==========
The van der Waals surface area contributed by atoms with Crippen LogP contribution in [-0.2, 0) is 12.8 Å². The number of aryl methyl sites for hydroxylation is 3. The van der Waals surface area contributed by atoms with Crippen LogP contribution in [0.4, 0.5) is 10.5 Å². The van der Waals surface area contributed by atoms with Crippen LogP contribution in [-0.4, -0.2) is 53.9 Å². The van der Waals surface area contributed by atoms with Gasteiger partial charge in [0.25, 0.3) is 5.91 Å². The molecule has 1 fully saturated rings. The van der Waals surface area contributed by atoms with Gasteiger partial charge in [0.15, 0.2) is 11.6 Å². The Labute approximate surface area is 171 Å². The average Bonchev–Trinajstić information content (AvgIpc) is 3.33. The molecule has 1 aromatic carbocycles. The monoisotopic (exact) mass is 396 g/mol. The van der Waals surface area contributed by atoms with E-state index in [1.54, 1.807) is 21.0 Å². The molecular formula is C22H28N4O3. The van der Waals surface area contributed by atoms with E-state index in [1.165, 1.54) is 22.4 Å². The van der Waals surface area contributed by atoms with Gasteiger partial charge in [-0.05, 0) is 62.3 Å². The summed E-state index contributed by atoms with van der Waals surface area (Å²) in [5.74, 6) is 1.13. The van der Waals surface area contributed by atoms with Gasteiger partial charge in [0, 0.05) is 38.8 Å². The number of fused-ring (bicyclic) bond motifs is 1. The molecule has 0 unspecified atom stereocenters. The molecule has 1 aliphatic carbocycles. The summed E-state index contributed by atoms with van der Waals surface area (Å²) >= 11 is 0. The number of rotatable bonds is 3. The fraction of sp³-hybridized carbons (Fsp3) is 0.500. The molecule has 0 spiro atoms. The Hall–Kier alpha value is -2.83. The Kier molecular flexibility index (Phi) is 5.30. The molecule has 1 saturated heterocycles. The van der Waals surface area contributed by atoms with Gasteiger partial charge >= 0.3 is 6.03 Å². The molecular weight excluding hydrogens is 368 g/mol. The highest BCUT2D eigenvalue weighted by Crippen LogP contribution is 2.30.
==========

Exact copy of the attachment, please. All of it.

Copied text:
The van der Waals surface area contributed by atoms with Crippen LogP contribution in [-0.2, 0) is 12.8 Å². The number of aryl methyl sites for hydroxylation is 3. The van der Waals surface area contributed by atoms with Crippen LogP contribution in [0.4, 0.5) is 10.5 Å². The van der Waals surface area contributed by atoms with Crippen LogP contribution in [-0.4, -0.2) is 53.9 Å². The van der Waals surface area contributed by atoms with Gasteiger partial charge in [0.25, 0.3) is 5.91 Å². The molecule has 1 fully saturated rings. The van der Waals surface area contributed by atoms with Gasteiger partial charge in [0.15, 0.2) is 11.6 Å². The Labute approximate surface area is 171 Å². The average Bonchev–Trinajstić information content (AvgIpc) is 3.33. The molecule has 1 aromatic carbocycles. The monoisotopic (exact) mass is 396 g/mol. The van der Waals surface area contributed by atoms with E-state index in [1.54, 1.807) is 21.0 Å². The molecular formula is C22H28N4O3. The van der Waals surface area contributed by atoms with E-state index in [1.165, 1.54) is 22.4 Å². The van der Waals surface area contributed by atoms with Gasteiger partial charge in [-0.05, 0) is 62.3 Å². The summed E-state index contributed by atoms with van der Waals surface area (Å²) in [5.74, 6) is 1.13. The van der Waals surface area contributed by atoms with Gasteiger partial charge in [0, 0.05) is 38.8 Å². The number of fused-ring (bicyclic) bond motifs is 1. The molecule has 0 unspecified atom stereocenters. The molecule has 1 aliphatic carbocycles. The summed E-state index contributed by atoms with van der Waals surface area (Å²) >= 11 is 0. The number of rotatable bonds is 3. The fraction of sp³-hybridized carbons (Fsp3) is 0.500. The molecule has 0 spiro atoms. The Hall–Kier alpha value is -2.83. The Kier molecular flexibility index (Phi) is 5.30. The molecule has 1 saturated heterocycles. The van der Waals surface area contributed by atoms with Gasteiger partial charge >= 0.3 is 6.03 Å². The molecular weight excluding hydrogens is 368 g/mol. The highest BCUT2D eigenvalue weighted by Crippen LogP contribution is 2.30.